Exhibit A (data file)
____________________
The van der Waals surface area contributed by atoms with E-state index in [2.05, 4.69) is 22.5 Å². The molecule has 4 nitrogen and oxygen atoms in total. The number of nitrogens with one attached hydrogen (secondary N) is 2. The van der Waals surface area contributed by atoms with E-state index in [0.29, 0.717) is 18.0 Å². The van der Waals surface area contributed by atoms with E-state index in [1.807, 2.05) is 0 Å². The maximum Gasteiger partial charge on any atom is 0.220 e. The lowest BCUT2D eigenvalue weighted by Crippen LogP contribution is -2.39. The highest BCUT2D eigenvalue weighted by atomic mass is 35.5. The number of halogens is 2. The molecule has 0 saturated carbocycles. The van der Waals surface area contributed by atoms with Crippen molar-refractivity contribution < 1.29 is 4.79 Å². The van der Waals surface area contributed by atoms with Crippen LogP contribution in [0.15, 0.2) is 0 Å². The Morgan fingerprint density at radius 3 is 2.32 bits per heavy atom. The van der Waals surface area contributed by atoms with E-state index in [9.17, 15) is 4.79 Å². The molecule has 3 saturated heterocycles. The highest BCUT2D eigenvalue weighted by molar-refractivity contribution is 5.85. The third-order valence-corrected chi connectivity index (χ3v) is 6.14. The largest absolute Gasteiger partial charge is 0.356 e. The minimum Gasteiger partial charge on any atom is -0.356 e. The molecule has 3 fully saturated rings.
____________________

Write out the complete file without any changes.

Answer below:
The van der Waals surface area contributed by atoms with E-state index in [2.05, 4.69) is 22.5 Å². The molecule has 4 nitrogen and oxygen atoms in total. The number of nitrogens with one attached hydrogen (secondary N) is 2. The van der Waals surface area contributed by atoms with E-state index in [0.29, 0.717) is 18.0 Å². The van der Waals surface area contributed by atoms with E-state index in [1.807, 2.05) is 0 Å². The maximum Gasteiger partial charge on any atom is 0.220 e. The lowest BCUT2D eigenvalue weighted by Crippen LogP contribution is -2.39. The highest BCUT2D eigenvalue weighted by atomic mass is 35.5. The number of halogens is 2. The molecule has 0 saturated carbocycles. The van der Waals surface area contributed by atoms with Crippen molar-refractivity contribution < 1.29 is 4.79 Å². The van der Waals surface area contributed by atoms with Crippen LogP contribution in [0.15, 0.2) is 0 Å². The Morgan fingerprint density at radius 3 is 2.32 bits per heavy atom. The van der Waals surface area contributed by atoms with E-state index in [9.17, 15) is 4.79 Å². The molecule has 3 saturated heterocycles. The highest BCUT2D eigenvalue weighted by molar-refractivity contribution is 5.85. The third-order valence-corrected chi connectivity index (χ3v) is 6.14. The largest absolute Gasteiger partial charge is 0.356 e. The minimum Gasteiger partial charge on any atom is -0.356 e. The molecule has 3 fully saturated rings.